COMMUNICASIA, SINGAPORE--Mobile value-added services (VAS) can go beyond mere additional revenue generation, and become a means to "lock in" customers, particularly in emerging markets such as Indonesia, says an industry insider.
Mobile applications, for instance, are "huge loyalty factors", said Erik Meijer, deputy president director of Indonesian operator Bakrie Telecom, during his presentation at the mobile VAS conference held Thursday during CommunicAsia.
With Indonesia being a predominantly pre-paid user market, it is important to "get loyalty with VAS, beyond just revenue", he noted.
One way the operator hopes to win customer loyalty is by pre-loading apps such as Facebook and Twitter onto phones, Meijer said.
He explained that having a Facebook application already embedded in the phone can mean the customer will be less inclined to use a SIM card from another operator because while voice and SMS (short messaging service) are a given, it takes extra effort to access his social account.
"Customers are locked in by the applications [since] they're tied to their Facebook or Twitter," he said.
The face of mobile in Indonesia is "changing" and it is no longer just voice and SMS, Meijer pointed out. According to him, "mobile is going social"--about 72 percent of Indonesia mobile subscribers use their phone to access social networks, while 51 percent use it for search.
Furthermore, Indonesia is the world's second largest Facebook market, with over 35 million active users, the executive said.
Bakrie Telecom also produces customized, "VAS-themed" feature phones, which essentially makes VAS--instead of price--the competitive differentiator, Meijer added. As a result, there is no need to subsidize the phone since consumers will purchase the handset for specific VAS, he explained.
For instance, its Esia Fun phone comes with Facebook and Google search "hot keys" on the key pad, so users can directly access the applications, without having to discover and download the apps on their own. It also has a Esia QWERTY EC6060 phone which comes with 30 games from Electronic Arts, and the Islam-themed Esia Hidayah that "integrates religion with mobile" through features such as prayer alerts.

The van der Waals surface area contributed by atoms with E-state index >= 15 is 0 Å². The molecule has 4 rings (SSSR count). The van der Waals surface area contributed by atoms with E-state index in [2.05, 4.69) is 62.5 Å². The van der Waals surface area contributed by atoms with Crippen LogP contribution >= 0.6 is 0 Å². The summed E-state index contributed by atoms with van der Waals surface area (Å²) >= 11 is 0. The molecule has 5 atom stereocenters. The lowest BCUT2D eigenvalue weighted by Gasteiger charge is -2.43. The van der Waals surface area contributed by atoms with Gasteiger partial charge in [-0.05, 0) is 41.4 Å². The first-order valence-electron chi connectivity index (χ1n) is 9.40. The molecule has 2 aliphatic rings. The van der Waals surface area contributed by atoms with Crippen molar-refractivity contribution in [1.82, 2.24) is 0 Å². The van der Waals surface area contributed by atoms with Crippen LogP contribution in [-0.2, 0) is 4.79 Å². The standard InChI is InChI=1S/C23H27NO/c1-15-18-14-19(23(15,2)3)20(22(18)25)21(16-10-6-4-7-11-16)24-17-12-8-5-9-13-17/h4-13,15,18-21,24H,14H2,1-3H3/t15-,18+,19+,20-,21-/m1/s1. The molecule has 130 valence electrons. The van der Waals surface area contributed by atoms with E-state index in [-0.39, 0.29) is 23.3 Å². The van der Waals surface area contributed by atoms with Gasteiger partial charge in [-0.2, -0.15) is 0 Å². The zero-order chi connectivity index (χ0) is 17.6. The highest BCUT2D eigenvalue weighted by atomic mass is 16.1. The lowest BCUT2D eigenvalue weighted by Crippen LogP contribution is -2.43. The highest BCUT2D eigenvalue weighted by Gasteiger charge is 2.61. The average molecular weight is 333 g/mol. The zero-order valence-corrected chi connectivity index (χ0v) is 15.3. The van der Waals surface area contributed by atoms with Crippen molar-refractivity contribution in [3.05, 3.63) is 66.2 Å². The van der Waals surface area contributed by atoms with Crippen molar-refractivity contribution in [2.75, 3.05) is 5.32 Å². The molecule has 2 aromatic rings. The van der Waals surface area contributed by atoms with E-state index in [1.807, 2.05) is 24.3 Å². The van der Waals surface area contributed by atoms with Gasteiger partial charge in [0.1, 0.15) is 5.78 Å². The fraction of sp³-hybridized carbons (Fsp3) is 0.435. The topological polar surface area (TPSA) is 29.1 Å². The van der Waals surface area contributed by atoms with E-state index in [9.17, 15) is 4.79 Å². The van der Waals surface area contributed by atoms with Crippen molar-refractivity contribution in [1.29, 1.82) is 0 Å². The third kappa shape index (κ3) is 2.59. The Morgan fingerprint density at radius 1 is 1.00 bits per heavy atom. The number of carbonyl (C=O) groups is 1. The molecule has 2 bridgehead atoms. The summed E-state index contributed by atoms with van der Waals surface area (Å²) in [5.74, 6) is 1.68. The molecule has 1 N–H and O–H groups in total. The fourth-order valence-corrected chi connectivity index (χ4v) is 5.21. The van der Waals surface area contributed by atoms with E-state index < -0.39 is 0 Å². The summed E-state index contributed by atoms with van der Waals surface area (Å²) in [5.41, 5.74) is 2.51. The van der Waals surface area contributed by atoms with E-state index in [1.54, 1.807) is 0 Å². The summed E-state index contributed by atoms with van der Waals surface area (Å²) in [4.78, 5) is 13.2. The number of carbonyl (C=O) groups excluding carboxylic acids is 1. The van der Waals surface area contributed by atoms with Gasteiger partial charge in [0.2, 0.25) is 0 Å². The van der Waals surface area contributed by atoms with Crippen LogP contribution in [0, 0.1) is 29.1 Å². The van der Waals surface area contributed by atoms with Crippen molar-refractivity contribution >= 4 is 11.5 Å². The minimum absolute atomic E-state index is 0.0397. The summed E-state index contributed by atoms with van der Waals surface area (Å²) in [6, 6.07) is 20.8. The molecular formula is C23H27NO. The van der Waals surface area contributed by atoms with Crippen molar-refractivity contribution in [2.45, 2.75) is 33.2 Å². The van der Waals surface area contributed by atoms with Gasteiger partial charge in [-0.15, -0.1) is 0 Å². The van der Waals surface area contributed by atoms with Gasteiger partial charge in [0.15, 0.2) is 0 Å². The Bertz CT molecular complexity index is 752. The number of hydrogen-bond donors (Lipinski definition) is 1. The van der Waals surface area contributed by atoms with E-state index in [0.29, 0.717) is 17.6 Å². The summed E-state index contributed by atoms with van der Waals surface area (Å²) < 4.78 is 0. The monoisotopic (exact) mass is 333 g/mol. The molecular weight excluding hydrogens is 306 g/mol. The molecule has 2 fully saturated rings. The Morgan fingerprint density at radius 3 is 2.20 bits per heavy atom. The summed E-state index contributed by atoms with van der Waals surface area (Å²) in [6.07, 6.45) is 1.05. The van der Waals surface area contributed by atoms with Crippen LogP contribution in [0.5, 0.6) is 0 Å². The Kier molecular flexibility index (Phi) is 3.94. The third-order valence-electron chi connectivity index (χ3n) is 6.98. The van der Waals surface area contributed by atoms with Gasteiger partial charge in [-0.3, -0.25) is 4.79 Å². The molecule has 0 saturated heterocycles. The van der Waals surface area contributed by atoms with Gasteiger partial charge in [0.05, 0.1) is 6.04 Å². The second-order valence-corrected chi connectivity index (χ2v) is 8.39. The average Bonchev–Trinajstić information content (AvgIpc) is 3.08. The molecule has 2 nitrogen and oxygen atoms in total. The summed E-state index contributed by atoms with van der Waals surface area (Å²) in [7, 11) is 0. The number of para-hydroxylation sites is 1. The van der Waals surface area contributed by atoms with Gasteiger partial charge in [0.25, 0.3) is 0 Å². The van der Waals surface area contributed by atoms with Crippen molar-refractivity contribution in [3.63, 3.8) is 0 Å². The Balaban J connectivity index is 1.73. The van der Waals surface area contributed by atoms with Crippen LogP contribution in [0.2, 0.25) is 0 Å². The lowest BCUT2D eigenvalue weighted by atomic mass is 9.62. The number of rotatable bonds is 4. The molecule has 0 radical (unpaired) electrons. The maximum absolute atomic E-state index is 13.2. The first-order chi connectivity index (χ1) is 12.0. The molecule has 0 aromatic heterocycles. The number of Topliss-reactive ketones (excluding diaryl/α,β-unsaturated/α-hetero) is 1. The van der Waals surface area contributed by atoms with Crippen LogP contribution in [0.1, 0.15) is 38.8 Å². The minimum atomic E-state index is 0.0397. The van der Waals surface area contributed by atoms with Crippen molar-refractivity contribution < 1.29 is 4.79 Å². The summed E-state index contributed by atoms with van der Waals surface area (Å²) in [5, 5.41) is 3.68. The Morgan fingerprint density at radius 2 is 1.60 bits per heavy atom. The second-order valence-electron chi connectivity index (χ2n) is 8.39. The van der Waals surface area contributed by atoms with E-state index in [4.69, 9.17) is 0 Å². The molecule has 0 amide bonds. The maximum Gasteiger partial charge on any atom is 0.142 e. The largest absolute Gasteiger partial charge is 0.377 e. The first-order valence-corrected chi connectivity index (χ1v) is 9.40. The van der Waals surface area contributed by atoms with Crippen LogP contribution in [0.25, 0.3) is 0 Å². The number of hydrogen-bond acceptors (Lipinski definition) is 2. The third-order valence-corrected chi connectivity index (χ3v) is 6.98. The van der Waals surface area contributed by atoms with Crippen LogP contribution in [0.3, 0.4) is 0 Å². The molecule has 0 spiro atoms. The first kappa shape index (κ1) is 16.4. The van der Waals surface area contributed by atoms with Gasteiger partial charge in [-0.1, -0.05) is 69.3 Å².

Rather than just revenue, customer engagement and creating new customer segments can be done through VAS, he emphasized.
VAS revenue strategy
Meijer also highlighted that the average revenue per user (ARPU) in Indonesia can be as low as 10 percent of that in developed markets.
In such a low ARPU market, there are certain "mantras" when developing a VAS revenue strategy, he noted.
One cannot use "U.S. benchmarks" or flat fees, and instead, bite-sized pricing and device-service bundling are key, he said, pointing out that Bakrie Telecom charges for SMS based on the number of the characters, rather than per SMS sent.
With this pricing model, there was a "huge" jump in SMS contribution to overall usage revenues, from 8 percent to 23 percent, Meijer revealed.
He added that "aggregating and simplifying" the mobile Net experience is also important, which ties back to the embedding of applications into the phone or placing "hot keys" on the key pad.
Consumers, he argued, don't just want to go on the Internet using their mobiles--they want to access Facebook. "If you offer an application to download, maybe two or three percent will go for it. But if you pre-embed the application in your device, 70 percent will try it," he said.
Neeraj Roy, CEO, Hungama Digital Media Entertainment, also stressed that carriers in markets with low ARPUs must invest in developing services beyond just providing mobile access, including mobile radio, news, astrology or sports scores.
The region of South Asia is very price-sensitive, high-growth and fragmented, and "device, connectivity, price competitiveness and innovation" will be the main differentiators for success, he said during his presentation.